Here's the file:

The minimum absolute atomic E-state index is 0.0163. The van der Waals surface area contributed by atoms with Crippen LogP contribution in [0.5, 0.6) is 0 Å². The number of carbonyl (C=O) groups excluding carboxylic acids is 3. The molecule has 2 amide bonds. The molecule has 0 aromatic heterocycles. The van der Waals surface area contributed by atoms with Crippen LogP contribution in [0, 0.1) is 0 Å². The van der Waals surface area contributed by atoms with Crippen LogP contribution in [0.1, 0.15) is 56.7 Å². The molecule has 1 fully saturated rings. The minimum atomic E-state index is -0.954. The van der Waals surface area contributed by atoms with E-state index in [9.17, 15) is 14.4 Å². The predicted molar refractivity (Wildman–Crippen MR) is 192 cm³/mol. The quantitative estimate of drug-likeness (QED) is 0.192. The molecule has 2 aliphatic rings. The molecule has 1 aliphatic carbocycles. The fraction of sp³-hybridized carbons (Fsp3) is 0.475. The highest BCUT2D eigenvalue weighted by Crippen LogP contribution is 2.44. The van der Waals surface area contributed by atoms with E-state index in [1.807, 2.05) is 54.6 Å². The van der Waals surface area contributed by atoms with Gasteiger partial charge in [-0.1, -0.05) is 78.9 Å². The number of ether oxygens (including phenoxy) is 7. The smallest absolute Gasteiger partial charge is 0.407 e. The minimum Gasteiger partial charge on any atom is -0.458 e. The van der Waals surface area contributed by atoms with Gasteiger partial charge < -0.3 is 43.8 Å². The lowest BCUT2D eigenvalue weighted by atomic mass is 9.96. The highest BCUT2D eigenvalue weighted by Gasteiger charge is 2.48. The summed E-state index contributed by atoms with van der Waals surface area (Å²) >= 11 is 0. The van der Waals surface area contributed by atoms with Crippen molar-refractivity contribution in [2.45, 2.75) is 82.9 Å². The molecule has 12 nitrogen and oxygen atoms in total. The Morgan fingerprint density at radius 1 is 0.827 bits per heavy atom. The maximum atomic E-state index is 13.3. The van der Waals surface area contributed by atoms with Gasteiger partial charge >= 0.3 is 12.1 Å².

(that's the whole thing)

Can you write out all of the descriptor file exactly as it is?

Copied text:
The minimum absolute atomic E-state index is 0.0163. The van der Waals surface area contributed by atoms with Crippen LogP contribution in [0.5, 0.6) is 0 Å². The number of carbonyl (C=O) groups excluding carboxylic acids is 3. The molecule has 2 amide bonds. The molecule has 0 aromatic heterocycles. The van der Waals surface area contributed by atoms with Crippen LogP contribution in [0, 0.1) is 0 Å². The van der Waals surface area contributed by atoms with Crippen LogP contribution in [0.1, 0.15) is 56.7 Å². The molecule has 1 fully saturated rings. The minimum atomic E-state index is -0.954. The van der Waals surface area contributed by atoms with E-state index in [9.17, 15) is 14.4 Å². The predicted molar refractivity (Wildman–Crippen MR) is 192 cm³/mol. The quantitative estimate of drug-likeness (QED) is 0.192. The molecule has 2 aliphatic rings. The molecule has 1 aliphatic carbocycles. The fraction of sp³-hybridized carbons (Fsp3) is 0.475. The highest BCUT2D eigenvalue weighted by Crippen LogP contribution is 2.44. The van der Waals surface area contributed by atoms with E-state index in [1.807, 2.05) is 54.6 Å². The van der Waals surface area contributed by atoms with Gasteiger partial charge in [-0.1, -0.05) is 78.9 Å². The number of ether oxygens (including phenoxy) is 7. The smallest absolute Gasteiger partial charge is 0.407 e. The minimum Gasteiger partial charge on any atom is -0.458 e. The van der Waals surface area contributed by atoms with Gasteiger partial charge < -0.3 is 43.8 Å². The lowest BCUT2D eigenvalue weighted by atomic mass is 9.96. The highest BCUT2D eigenvalue weighted by Gasteiger charge is 2.48. The summed E-state index contributed by atoms with van der Waals surface area (Å²) >= 11 is 0. The van der Waals surface area contributed by atoms with Crippen molar-refractivity contribution in [2.45, 2.75) is 82.9 Å². The molecule has 12 nitrogen and oxygen atoms in total. The Morgan fingerprint density at radius 1 is 0.827 bits per heavy atom. The maximum atomic E-state index is 13.3. The van der Waals surface area contributed by atoms with Gasteiger partial charge >= 0.3 is 12.1 Å².